There's no one that's quicker at pulling a gun, He'll sure be a sticker when facing the Hun; Can camp in a palace, or live in a tent, Drink wine from a chalice, or eat meat in Lent; Sweet tongued to the ladies and kind to the kids, Condemns things to Hades, when down by the skids; At home on the river, plantation or farm, Sometimes a high liver who does himself harm.

Abstemious, very, when prices are high, He learns to be merry without any pie; An expert at poker, with money to spare, A down and out broker who plays solitaire; An orator forceful, a whale to invent, O Sammy's resourceful, a versatile gent, Though late in the race, Sam, we wish you good luck, Come on, take your place, Sam, with Johnnie Canuck.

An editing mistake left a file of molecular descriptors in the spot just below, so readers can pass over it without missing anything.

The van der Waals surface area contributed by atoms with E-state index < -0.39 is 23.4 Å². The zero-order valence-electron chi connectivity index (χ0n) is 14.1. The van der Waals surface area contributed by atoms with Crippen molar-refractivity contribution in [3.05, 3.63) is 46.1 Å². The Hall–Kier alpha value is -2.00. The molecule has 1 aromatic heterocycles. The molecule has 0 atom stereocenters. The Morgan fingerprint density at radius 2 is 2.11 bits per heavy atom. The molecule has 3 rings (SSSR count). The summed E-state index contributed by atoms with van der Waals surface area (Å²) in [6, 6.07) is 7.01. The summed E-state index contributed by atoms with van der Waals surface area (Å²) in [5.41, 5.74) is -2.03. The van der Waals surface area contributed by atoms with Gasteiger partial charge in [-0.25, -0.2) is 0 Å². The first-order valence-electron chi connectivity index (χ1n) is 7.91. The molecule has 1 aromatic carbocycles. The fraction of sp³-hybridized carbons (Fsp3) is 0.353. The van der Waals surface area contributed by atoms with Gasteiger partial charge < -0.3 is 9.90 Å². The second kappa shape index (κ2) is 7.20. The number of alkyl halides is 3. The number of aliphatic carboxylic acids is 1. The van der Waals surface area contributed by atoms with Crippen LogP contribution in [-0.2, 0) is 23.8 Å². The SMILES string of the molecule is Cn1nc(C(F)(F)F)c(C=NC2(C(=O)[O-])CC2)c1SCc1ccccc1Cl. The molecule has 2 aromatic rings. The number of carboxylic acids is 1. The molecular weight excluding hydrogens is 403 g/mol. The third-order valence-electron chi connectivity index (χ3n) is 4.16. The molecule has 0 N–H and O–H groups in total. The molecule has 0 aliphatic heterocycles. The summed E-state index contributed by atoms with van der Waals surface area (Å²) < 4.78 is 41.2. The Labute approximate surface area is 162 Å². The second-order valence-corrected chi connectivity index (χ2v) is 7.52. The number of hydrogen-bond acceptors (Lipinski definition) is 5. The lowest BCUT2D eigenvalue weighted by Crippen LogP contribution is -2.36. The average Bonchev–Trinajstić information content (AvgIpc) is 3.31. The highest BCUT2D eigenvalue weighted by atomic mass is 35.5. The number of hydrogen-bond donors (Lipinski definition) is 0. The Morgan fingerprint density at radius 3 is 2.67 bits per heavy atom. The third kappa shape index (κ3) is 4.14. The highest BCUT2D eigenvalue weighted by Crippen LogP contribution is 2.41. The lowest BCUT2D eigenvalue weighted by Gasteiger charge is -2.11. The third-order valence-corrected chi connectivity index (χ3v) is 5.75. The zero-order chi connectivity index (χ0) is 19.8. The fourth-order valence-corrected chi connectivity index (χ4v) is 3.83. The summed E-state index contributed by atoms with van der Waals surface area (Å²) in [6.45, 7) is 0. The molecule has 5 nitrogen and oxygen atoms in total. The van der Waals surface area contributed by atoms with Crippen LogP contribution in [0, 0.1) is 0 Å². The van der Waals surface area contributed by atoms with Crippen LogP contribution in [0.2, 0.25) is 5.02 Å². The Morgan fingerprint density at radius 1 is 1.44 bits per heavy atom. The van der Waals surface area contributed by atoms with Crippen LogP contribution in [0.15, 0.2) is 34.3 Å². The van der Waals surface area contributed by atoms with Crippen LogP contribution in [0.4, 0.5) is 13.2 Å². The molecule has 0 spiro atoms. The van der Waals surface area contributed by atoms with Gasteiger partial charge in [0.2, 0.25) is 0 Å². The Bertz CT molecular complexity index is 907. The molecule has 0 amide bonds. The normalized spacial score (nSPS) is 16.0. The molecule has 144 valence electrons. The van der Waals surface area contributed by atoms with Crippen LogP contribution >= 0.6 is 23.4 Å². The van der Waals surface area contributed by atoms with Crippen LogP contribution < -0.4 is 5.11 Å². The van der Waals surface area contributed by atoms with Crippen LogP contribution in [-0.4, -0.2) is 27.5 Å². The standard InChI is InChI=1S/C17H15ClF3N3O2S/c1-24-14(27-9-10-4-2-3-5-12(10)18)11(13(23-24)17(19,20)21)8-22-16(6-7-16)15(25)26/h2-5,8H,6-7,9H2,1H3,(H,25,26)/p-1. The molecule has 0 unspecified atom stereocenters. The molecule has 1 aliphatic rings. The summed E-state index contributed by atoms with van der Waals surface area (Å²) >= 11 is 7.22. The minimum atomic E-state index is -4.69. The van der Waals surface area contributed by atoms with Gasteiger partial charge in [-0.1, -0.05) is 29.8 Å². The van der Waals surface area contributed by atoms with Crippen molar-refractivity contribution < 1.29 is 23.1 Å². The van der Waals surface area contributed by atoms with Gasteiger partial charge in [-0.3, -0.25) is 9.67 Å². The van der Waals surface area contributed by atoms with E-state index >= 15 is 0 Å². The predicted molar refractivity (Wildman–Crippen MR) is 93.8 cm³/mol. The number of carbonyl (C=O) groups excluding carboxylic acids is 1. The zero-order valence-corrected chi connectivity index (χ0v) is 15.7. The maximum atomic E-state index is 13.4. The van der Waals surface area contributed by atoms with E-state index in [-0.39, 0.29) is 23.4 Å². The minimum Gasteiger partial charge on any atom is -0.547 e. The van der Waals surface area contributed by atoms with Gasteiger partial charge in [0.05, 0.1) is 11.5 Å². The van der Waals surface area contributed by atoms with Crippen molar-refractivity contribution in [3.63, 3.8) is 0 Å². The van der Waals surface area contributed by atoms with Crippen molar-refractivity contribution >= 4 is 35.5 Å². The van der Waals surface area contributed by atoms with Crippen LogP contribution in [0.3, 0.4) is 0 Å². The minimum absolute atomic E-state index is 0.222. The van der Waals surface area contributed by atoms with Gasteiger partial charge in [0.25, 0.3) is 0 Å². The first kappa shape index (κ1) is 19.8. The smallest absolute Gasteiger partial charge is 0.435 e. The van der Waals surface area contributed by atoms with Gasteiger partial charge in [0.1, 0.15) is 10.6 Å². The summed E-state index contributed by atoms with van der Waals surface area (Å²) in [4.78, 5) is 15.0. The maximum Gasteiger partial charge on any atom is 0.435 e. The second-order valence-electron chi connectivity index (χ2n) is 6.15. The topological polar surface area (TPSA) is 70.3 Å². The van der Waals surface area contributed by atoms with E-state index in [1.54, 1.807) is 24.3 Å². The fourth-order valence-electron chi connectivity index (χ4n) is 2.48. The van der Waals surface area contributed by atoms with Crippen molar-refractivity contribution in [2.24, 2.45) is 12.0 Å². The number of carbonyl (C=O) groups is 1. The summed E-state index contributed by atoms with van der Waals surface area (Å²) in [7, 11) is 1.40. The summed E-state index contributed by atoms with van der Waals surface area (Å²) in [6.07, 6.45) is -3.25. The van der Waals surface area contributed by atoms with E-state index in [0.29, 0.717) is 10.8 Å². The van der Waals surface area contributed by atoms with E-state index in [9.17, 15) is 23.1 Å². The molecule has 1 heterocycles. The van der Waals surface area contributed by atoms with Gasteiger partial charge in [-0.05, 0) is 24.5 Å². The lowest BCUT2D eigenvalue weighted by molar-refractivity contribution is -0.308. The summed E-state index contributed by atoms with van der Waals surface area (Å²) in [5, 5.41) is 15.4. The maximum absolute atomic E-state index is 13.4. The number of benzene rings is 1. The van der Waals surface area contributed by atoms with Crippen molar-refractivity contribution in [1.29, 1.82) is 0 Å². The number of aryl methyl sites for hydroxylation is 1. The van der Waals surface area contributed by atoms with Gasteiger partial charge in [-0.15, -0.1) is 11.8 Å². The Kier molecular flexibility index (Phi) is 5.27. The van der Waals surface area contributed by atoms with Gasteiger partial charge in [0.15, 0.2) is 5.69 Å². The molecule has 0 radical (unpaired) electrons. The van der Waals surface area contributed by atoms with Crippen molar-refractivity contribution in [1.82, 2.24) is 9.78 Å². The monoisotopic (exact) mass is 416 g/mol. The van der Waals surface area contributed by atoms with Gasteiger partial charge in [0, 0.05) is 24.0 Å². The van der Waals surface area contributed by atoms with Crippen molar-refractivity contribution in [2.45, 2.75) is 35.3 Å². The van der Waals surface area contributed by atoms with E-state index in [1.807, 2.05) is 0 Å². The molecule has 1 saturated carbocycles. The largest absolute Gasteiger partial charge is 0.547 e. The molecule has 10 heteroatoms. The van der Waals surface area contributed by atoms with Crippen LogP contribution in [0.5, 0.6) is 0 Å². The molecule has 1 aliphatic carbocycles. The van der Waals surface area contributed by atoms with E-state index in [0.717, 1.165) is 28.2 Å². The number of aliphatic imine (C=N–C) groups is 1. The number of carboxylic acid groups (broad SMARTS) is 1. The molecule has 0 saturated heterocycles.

November, 1916

Columbia, my sister, Republic great and free, When Liberty was threatened I looked in vain to thee; That hope was vain, my sister, You lost your greatest chance; Men live on lies in Utah, Men die for truth in France.

Columbia, my sister, You saw my blood run red, My sons and daughters murdered, The tears my orphans shed; You raised no voice in protest, To stop the Hun's advance; Men live at ease in Kansas, With hell let loose in France.

Columbia, my sister, Your children you have seen, Drowned in the cruel ocean By German submarine; But baseball is important, The theatre and dance, And pleasure rules in Texas While horror reigns in France.

Columbia, my sister, In sordid love of gain Your vultures and hyenas Wax fat upon the slain; The nations, sorrow stricken, Receive your careless glance, And wealth in Massachusetts Means poverty in France.